Street filled with identity and folklore


Heave-ho: A boy posing in front of one of the murals along Kuantan Art Street.
— Bernama

KUANTAN: A dark and gloomy back alley in Jalan Besar here has become the talk of the town after it came alive with colourful murals and bright street lights.

The positive transformation is the work of 13 Pahang-born individuals, aged 26 to 52, who have been working hard since December to complete the Kuantan Art Street project.

A member of the group, Mohd Amer Farouk, said the murals were part of Kuantan’s preparations to

be upgraded to a city, but luck was not on their side due to continuous rain early this year.

Therefore, they were unable to complete the project before the proclamation ceremony on Feb 21.

“We started the project by repainting the (two-storey and three

-storey) buildings white so that the paintings would look more prominent, but the rain hampered our work for almost a month.

“We also needed to use a crane to paint the three-storey buildings, which was difficult in such weather.

“Although the project has yet to be completed, visitors have started to visit the street and we are delighted to see them taking photographs.

“We hope they will be more excited to see our final product, which is expected to be ready in a month, ” he said.

Amer, 31, said one of the murals that touched his heart was that of a buffalo pulling a cart containing sea products, inspired by the fishing community in Pantai Beserah.

Buffaloes were used to transport fish to the market in the 70s.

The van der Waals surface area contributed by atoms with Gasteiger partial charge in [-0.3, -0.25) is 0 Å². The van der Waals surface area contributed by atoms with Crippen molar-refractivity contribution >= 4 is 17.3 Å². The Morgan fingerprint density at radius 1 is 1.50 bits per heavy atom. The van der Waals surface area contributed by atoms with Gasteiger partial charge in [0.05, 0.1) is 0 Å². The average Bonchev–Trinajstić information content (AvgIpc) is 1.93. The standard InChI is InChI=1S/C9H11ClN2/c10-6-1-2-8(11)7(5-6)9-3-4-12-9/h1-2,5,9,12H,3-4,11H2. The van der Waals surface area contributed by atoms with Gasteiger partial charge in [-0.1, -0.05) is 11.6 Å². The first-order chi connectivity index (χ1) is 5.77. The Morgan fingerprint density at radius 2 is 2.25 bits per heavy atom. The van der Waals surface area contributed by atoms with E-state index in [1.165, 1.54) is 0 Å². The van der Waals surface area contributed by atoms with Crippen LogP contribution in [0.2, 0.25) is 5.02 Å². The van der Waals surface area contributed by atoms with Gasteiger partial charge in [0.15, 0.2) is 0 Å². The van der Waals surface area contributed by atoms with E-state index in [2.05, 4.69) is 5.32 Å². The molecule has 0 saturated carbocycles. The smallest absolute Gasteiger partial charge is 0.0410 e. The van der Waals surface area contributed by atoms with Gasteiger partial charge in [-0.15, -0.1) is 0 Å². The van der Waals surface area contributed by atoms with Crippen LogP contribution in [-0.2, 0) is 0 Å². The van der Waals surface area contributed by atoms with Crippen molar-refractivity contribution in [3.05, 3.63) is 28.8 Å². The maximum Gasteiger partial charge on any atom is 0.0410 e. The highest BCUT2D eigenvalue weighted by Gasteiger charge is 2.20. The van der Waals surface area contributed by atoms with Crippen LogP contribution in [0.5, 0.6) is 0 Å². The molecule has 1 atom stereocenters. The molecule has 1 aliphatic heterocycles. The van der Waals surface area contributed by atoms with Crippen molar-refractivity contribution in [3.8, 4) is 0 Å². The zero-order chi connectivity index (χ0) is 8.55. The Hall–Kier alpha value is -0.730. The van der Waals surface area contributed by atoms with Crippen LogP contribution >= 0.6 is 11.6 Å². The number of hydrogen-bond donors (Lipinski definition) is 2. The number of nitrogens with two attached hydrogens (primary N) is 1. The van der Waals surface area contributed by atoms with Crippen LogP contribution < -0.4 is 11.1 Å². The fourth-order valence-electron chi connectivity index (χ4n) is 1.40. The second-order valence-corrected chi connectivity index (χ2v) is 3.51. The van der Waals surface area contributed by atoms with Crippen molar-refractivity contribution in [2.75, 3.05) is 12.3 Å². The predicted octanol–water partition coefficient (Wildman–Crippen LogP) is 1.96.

Another painting that has gained attention is a batik-inspired one with bright colours, indicating the popular tie-dye method used in Cherating.

The group also painted a man in a turquoise, black and white striped shirt making burgers – a nod to “Lan Burger”, who is believed to have opened the first burger stall in Kuantan in 1977 – as well as cobblers working along the pathways of shops.

For Ahmad Fadzril Abdul Ruzsnan, 27, the most challenging task was painting a green dragon on a three-storey building, which took three days to complete.

The painting was inspired by folklore relating to the Seri Gumum dragon which is said to inhabit Chini Lake in Pekan, about 84 km from here.

“The bonus of drawing the dragon was that the building has a spiral staircase at the side, which enabled us to use it as the body of the dragon.

“However, we had to be careful with the position of the staircase so that the movement of the dragon would not look awkward, apart from the details of the dragon scales.

“We also did a painting of elephants. No description of Pahang would be complete without elephants as they are part of the state’s identity, ” said Ahmad Fadzril, who graduated with a Bachelor of Fine Arts from Universiti Teknologi Mara.

Azril Azahar, 31, said he was glad to hear the traders here saying that the place is cleaner and safer at night as the area gets lit up at 7pm daily.

“I hope these paintings will help traders affected by the Covid-19 pandemic earn a better income with the arrival of tourists.

“I also hope that these artworks will be appreciated and will not be vandalised, ” Azril added. — Bernama

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